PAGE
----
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A plane on a treadmill - physics question

Discussion in 'General Chit-Chat' started by Andy D, Mar 5, 2020.

  1. Andy D

    Andy D Very Active Member

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    I have my own answer for this, but I want to see what others think.
    A word of warning: This has started some heated arguments on my FB page.

    [​IMG]
     
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  2. Dan360

    Dan360 Member

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    I remember this one lol. Short answer is yes, the wheels are basically irrelevant.
     
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  3. Texas_Signmaker

    Texas_Signmaker Very Active Signmaker

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    As long as it can create lift the plane will fly. If the belt was moving in the same direction at the same speed then the plane would be standing still right? Moving in the opposite direction I guess still moves the plane.
     
  4. GB2

    GB2 Very Active Member

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    Of course not....if the plane is not moving then there is no forward thrust...then there is no air moving under the wings to create lift...therefore it sits there making a lot of noise and going nowhere, or so you might think...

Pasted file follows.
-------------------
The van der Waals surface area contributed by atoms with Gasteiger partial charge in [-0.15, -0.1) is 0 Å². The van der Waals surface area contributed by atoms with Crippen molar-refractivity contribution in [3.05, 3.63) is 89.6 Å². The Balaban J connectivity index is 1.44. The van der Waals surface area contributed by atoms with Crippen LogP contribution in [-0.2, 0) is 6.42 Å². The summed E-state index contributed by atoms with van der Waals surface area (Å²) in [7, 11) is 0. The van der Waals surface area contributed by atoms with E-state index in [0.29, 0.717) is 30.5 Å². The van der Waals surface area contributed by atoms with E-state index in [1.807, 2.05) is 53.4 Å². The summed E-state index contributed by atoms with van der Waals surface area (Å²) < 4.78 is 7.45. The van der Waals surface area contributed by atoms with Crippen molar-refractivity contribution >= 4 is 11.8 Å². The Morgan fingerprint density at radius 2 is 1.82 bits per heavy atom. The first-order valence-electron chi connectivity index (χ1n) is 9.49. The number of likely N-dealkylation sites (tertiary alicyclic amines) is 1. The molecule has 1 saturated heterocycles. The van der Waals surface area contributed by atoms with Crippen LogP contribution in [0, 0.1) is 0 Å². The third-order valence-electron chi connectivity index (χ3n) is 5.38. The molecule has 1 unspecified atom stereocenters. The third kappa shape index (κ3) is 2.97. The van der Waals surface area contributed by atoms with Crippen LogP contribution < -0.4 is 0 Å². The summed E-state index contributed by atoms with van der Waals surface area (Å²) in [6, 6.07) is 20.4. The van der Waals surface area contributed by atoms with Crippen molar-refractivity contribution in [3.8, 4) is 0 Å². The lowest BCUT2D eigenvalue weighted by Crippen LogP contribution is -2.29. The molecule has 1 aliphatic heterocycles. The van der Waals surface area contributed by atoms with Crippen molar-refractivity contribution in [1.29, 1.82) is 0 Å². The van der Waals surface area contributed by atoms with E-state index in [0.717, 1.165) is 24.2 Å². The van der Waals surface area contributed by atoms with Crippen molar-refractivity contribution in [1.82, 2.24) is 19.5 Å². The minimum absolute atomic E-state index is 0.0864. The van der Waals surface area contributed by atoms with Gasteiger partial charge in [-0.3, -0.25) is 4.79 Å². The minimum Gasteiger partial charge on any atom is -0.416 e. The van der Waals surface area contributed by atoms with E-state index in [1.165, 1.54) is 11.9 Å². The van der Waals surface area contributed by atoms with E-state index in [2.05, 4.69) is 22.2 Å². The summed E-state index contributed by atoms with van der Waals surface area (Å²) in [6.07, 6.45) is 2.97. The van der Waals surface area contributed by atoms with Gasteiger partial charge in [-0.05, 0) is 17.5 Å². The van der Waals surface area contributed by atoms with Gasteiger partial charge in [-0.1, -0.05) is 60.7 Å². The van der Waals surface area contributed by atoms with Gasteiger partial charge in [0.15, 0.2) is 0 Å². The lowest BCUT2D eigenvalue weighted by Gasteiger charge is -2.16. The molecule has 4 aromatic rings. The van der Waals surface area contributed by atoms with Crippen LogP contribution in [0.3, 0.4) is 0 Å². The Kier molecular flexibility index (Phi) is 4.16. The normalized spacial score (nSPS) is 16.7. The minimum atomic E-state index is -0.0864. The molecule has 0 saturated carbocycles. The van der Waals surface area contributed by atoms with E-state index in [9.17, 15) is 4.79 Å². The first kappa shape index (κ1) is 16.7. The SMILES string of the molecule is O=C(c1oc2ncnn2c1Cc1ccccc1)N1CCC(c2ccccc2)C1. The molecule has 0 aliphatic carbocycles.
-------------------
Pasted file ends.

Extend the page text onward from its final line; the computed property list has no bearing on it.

but the reality is that the wheels only allow the plane to roll on the ground and are not providing that forward thrust like the wheels of a car might do, so the plane will move forward right off the conveyor and take off
     
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  5. Gino

    Gino Premium Subscriber

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    Who drew that stupid plane ?? That's an even better question.

    Can a man living east of the Mississippi River be buried west of the Mississippi River ??​
     
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  6. Andy D

    Andy D Very Active Member

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    D@mn it Gino, Start your own post!:confused:
     
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  7. Texas_Signmaker

    Texas_Signmaker Very Active Signmaker

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    Well, I looked it up and now my head exploded. I'm going back to my table to mindlessly weed letters and try to repair my brain.
     
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  8. eahicks